When should you worry about your child’s height?
Over the past 15 years, Luisa Satterly has tried not to worry about how slowly her son, Ryan, was growing. After all, she and Ryan’s father are not exceptionally tall. But in the back of her mind Luisa wondered if Ryan was growing normally. She recently decided to ask Ryan’s pediatrician.
“Parents tend to worry over where their child ranks on the growth charts they see at the pediatrician’s office,” said V. Faye Jones, M.D., pediatrician and professor of pediatrics at the University of Louisville School of Medicine. “These charts only provide a general picture of growth over time.”
“Ryan’s doctor reassured me he is a healthy teenager, but she offered to refer me to a pediatric endocrinologist to evaluate if he is growing normally,” Luisa said.
In most cases, children are following a genetic pattern and their body’s own growth schedule. Growth charts simply determine whether children fall within the “normal” growth range.
“On average, boys and girls from ages 3 to 11 generally grow about 2 to 3 inches per year. When they reach adolescence, they may grow 3 to 4 inches a year,” Dr. Jones said. “But these are only averages that don’t account for timing and environmental factors, along with genetics.”
Many children experience growth spurts followed by periods of very slow growth. Some children grow as much as three times faster during a particular season of the year.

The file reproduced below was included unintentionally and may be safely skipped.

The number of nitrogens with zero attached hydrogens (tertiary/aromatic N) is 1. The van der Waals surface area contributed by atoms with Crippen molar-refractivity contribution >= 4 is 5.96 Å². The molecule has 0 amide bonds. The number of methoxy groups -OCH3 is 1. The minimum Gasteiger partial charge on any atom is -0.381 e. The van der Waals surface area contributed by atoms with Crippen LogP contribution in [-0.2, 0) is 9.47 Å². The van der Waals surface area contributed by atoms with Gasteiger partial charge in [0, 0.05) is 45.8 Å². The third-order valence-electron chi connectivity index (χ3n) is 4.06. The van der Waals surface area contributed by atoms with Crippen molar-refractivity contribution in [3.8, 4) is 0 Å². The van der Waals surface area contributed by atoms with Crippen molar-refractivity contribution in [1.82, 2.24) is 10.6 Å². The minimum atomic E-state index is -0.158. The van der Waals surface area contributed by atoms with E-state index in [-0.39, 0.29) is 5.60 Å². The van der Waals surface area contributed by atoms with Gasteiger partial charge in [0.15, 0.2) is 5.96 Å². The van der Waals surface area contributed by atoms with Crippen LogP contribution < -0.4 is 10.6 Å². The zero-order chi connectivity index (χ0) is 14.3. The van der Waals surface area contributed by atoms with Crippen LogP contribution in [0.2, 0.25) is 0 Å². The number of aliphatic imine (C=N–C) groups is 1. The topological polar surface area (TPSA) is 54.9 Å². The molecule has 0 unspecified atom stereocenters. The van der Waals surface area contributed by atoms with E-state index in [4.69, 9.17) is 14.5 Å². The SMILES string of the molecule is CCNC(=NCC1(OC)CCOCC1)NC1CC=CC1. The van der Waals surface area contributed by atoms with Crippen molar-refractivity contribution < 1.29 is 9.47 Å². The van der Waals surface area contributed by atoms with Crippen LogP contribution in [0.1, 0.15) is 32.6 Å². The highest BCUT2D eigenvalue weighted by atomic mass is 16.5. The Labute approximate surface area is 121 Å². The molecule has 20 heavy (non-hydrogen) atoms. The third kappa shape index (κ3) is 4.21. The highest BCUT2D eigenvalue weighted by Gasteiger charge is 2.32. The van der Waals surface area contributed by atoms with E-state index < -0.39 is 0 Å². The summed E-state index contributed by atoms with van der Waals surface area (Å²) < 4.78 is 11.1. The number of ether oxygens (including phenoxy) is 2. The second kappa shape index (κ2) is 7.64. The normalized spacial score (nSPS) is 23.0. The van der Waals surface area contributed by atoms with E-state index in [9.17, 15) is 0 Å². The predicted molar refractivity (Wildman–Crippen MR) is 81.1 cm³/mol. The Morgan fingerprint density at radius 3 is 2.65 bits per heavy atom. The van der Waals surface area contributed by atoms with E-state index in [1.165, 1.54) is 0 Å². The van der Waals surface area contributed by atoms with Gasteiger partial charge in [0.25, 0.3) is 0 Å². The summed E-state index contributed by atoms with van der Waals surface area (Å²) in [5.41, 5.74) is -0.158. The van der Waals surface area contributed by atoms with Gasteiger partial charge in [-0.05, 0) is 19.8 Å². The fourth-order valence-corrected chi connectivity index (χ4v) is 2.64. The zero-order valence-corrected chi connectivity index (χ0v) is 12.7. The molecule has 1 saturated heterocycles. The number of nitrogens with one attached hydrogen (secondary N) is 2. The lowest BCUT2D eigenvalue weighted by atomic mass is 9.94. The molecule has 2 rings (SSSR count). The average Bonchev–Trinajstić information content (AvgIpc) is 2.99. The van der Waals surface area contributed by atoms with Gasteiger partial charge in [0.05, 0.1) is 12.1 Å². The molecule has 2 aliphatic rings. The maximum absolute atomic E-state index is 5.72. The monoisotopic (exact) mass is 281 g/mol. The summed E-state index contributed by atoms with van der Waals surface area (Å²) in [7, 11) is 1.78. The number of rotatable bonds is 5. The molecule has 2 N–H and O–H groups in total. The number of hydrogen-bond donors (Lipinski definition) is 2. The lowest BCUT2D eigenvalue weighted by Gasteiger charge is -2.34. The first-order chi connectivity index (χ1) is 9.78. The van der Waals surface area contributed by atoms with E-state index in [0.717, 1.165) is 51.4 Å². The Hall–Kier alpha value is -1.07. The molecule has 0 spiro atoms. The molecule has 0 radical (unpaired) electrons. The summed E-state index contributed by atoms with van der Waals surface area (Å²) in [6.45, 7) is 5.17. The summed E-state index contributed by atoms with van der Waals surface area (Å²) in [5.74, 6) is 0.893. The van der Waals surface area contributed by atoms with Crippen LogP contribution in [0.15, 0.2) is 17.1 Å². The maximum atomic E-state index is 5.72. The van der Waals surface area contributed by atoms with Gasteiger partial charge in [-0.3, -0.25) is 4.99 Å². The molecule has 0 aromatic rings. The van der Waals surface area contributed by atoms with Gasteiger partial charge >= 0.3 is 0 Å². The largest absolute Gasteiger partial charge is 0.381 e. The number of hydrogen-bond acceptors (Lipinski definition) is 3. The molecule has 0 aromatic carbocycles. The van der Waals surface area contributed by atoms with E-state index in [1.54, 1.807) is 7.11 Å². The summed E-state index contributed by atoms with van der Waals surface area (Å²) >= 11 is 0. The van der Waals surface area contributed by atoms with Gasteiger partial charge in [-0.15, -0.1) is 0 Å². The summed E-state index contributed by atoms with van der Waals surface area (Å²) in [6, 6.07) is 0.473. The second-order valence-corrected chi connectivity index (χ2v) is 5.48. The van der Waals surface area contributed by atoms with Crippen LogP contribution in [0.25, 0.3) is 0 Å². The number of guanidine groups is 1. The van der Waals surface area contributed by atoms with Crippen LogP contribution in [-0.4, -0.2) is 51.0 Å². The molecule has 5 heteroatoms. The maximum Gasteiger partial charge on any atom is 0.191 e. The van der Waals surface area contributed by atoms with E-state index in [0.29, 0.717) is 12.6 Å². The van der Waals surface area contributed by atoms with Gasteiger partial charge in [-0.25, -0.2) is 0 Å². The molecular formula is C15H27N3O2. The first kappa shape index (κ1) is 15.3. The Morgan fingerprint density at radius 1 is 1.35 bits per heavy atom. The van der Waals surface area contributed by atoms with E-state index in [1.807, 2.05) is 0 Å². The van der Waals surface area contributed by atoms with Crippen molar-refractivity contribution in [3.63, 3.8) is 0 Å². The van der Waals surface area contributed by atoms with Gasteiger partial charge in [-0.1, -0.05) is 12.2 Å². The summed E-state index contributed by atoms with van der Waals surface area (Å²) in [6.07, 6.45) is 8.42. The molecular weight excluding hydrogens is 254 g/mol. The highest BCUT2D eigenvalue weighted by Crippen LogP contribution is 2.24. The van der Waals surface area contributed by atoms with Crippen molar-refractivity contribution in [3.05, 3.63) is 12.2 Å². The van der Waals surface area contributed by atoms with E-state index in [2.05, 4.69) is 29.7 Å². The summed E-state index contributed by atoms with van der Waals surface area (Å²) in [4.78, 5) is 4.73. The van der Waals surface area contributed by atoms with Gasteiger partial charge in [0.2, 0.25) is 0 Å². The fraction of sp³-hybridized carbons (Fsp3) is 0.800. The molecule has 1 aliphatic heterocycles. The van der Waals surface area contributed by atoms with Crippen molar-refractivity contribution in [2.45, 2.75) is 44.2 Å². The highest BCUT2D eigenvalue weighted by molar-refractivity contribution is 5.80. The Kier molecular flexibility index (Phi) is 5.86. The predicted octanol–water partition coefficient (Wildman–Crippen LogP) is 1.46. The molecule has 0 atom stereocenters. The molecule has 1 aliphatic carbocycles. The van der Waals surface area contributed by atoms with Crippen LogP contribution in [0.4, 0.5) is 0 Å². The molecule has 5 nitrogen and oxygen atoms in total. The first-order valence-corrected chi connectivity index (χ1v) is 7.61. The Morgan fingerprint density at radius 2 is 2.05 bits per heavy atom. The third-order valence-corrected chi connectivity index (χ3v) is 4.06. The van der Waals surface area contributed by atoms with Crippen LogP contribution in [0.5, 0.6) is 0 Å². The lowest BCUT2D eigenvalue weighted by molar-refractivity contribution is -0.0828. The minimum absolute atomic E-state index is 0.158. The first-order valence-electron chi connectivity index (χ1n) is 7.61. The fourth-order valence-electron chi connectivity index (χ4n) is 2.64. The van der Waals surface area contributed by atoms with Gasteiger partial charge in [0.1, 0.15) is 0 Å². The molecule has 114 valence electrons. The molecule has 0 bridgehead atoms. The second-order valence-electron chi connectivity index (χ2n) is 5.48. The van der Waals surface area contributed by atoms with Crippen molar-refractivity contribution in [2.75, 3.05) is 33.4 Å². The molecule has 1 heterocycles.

“Nutrition and exercise also are important components to normal growth,” Dr. Jones said. “Parents should make every effort to ensure their child eats a healthy diet and exercises daily. If calories consumed exceed those burned, the child may develop a weight problem.”
Even if a child is a picky eater, parents do not usually have to worry that it is impairing growth, according to Dr. Jones. Do not fall into the trap of thinking the child will starve and thus give in to his or her desire for junk food. As long as the child is gaining weight appropriately and is eating a healthy variety of foods, his or her nutritional needs are usually being met.
All this aside, if you are worried about your child’s height or weight, talk with your pediatrician.
“I feel better knowing the pediatrician is not overly concerned about Ryan,” Luisa said. “He’s healthy, and he is comfortable with his height. If he’s happy, I’m happy.”